He was genuinely surprised.  Why, is it wrong? he asked, concerned.
No, no, nothing wrong, I replied
Just that it is somewhat nice to eat a cuisine in the way that culture would perhaps like us to. My reasoning sounded weak even as I said it.

A few days sprinted.  One day, I went to an Indian graduate students potluck lunch.  After I came back I casually mentioned to the Mo-inlaw that I saw another girl (wife of a fellow student who was Gujarati) help herself to Pulihora on a plate and earnestly pour Sambar over it before eating.

The Mo-inlaw was shocked.  Her jaw dropped.
Now I understand. Now I understand, she declared.
What what what? I asked, surprised
What you were saying then- it is nice to eat each cuisine in their own way!
She was still stunned at the unintended sacrilege of the mighty Pulihora when she said to the Fa-inlaw-
No sprinkling with pepper like that again, ok? If they make their food bland like that, we will have eat it like that only.

Even after some summers and moons had passed, the Fa-inlaw still chuckled about the time he made a black Fettucine Alfredo.


Wednesday, August 3, 2011

August Student

Reading Time ~ 5 - 7 minutes
The month of August has its signature hue of sunlight in the northern hemisphere.  The golden orange increases in sharpness and brightness as the month rolls on.  This sublime quality of light is what I associate with arriving in the United States.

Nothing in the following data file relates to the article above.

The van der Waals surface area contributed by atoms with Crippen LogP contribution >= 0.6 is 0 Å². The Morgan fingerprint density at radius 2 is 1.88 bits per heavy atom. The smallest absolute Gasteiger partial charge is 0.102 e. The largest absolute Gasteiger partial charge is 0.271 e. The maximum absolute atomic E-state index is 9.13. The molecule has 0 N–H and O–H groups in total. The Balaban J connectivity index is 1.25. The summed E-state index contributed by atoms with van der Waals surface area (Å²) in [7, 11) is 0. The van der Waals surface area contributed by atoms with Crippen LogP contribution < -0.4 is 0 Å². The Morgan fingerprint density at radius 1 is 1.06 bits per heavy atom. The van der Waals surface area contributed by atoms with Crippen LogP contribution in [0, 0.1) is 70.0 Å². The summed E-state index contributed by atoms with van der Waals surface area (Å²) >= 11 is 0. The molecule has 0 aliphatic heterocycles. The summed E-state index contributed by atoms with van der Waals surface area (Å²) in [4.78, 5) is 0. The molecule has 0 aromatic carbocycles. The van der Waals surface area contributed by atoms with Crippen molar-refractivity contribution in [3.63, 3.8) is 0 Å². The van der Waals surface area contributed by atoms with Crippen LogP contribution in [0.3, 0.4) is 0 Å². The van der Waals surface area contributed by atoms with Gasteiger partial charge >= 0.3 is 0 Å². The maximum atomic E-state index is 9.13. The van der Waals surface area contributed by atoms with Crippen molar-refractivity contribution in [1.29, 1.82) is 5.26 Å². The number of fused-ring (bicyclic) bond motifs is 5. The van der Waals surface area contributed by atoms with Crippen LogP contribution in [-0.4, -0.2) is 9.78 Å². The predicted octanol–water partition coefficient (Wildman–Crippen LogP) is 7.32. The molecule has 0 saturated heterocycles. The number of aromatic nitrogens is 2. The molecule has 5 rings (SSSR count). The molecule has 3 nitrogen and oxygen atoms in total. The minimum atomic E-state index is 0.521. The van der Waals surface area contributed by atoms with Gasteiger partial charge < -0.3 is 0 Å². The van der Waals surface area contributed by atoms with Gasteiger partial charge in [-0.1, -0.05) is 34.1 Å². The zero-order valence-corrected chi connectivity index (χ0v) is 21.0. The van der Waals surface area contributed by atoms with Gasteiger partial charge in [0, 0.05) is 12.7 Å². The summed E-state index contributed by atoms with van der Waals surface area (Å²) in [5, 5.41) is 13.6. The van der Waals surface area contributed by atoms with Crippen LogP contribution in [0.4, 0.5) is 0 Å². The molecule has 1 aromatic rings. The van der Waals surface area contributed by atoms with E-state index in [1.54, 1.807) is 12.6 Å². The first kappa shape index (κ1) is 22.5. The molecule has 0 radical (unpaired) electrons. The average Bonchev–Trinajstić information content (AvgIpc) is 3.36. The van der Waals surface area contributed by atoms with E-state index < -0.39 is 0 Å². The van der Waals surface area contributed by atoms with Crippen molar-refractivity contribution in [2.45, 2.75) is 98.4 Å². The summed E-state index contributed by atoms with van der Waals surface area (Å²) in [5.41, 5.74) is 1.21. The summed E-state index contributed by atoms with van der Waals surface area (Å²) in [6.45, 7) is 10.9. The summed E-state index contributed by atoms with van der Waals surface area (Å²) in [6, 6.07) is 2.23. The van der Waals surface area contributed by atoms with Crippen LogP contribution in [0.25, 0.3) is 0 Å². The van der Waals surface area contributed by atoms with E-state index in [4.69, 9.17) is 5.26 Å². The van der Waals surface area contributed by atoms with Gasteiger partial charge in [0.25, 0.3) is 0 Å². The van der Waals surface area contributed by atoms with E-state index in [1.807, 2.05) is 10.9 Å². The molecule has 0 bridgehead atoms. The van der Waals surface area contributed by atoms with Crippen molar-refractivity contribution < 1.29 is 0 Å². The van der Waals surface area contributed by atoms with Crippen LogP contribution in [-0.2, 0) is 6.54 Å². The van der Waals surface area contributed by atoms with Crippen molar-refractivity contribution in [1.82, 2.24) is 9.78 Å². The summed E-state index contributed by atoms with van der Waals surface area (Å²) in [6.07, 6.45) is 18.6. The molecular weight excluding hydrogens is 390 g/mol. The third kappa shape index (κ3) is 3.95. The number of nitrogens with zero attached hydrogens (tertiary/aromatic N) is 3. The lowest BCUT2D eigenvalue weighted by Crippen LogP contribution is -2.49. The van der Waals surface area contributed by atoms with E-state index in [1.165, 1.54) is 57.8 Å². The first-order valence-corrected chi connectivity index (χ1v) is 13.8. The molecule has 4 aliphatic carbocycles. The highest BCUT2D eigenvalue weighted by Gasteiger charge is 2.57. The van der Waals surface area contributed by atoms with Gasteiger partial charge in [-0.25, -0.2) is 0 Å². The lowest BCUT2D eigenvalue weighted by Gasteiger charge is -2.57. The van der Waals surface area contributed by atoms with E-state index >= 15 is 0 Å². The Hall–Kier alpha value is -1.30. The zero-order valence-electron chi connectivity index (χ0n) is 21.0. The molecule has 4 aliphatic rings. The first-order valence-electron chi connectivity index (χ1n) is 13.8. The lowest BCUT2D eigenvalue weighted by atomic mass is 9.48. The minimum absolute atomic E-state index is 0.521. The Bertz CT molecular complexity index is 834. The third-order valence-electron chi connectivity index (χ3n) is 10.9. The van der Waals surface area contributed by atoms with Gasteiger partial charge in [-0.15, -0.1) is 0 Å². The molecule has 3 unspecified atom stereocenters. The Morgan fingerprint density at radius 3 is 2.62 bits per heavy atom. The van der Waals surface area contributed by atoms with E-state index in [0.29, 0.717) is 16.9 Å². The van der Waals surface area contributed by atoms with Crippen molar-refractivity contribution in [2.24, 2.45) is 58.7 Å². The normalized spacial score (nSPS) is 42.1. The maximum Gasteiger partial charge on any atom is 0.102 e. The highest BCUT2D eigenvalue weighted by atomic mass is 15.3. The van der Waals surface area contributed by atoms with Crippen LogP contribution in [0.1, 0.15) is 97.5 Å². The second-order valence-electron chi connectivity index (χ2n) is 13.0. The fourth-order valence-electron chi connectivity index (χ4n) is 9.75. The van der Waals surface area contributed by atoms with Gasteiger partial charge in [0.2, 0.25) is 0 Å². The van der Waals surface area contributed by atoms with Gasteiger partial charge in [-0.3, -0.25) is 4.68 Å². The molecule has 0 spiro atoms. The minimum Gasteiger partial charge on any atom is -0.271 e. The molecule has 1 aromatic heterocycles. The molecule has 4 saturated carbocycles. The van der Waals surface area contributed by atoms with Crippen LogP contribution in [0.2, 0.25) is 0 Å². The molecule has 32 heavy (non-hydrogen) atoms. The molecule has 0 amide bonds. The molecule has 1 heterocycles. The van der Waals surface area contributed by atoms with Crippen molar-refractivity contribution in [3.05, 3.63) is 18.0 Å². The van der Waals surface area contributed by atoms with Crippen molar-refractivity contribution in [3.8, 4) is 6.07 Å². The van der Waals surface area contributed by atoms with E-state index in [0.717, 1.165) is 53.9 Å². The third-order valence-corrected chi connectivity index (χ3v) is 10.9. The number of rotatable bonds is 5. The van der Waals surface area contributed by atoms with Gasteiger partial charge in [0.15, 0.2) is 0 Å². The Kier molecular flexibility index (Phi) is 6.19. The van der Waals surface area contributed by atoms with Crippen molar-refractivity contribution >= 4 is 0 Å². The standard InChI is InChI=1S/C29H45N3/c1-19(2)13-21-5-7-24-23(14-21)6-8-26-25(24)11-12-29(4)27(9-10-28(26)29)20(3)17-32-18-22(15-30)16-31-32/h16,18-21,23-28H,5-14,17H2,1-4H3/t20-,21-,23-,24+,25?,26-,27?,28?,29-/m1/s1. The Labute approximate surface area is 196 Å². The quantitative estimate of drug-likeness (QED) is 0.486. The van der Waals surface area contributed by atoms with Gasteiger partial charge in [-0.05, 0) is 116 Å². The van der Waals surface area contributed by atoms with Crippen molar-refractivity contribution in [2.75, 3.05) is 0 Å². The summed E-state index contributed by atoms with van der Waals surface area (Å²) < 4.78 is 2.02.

The turn of light at the end of summer means the month of August, of having left home as I knew it and of coming to America.  I have yet to meet a person who does not get whimsical and nostalgic  about this transition as a graduate student, irrespective of the time that has gone by.  It is also rather hard to get us to stop talking about the experience once we get started.  Our hearts seem to be still entangled somewhere in there.  Though the  transition is much easier now with all the worlds getting much closer, it still is a process.  Mine runs through my mind at least briefly, every year, come August. 
Where prose falls short, good poetry fulfills.  Recently I came across a poem which was written in a different situation but in which the above transition came deliciously alive. Here it is-
This poem by Colette Bryce won the National Poetry Award (UK) in 2003.  It was also voted as the favorite poem in a poll celebrating 30 years of the National Poetry Competition in 2008.